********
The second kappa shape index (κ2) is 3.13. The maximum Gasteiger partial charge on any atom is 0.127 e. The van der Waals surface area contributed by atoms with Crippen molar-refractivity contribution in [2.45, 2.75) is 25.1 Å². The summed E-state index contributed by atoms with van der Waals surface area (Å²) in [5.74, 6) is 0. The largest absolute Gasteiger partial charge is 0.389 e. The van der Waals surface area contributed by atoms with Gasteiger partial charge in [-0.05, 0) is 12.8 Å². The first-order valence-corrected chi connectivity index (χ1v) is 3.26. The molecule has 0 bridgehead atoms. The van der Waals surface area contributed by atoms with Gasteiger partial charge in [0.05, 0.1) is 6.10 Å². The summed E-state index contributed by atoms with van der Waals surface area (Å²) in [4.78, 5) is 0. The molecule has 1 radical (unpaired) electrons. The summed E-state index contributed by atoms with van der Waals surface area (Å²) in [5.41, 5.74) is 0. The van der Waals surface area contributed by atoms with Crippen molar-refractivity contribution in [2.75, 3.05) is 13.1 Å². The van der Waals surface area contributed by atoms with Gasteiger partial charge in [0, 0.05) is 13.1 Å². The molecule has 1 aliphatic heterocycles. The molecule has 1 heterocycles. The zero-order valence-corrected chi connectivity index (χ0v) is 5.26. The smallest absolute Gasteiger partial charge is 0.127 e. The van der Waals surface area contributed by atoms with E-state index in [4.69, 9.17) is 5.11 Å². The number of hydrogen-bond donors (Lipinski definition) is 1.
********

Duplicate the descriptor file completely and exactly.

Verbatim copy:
The second kappa shape index (κ2) is 3.13. The maximum Gasteiger partial charge on any atom is 0.127 e. The van der Waals surface area contributed by atoms with Crippen molar-refractivity contribution in [2.45, 2.75) is 25.1 Å². The summed E-state index contributed by atoms with van der Waals surface area (Å²) in [5.74, 6) is 0. The largest absolute Gasteiger partial charge is 0.389 e. The van der Waals surface area contributed by atoms with Gasteiger partial charge in [-0.05, 0) is 12.8 Å². The first-order valence-corrected chi connectivity index (χ1v) is 3.26. The molecule has 0 bridgehead atoms. The van der Waals surface area contributed by atoms with Gasteiger partial charge in [0.05, 0.1) is 6.10 Å². The summed E-state index contributed by atoms with van der Waals surface area (Å²) in [4.78, 5) is 0. The molecule has 1 radical (unpaired) electrons. The summed E-state index contributed by atoms with van der Waals surface area (Å²) in [5.41, 5.74) is 0. The van der Waals surface area contributed by atoms with Crippen molar-refractivity contribution in [2.75, 3.05) is 13.1 Å². The van der Waals surface area contributed by atoms with Gasteiger partial charge in [0, 0.05) is 13.1 Å². The molecule has 1 aliphatic heterocycles. The molecule has 1 heterocycles. The zero-order valence-corrected chi connectivity index (χ0v) is 5.26. The smallest absolute Gasteiger partial charge is 0.127 e. The van der Waals surface area contributed by atoms with E-state index in [4.69, 9.17) is 5.11 Å². The number of hydrogen-bond donors (Lipinski definition) is 1.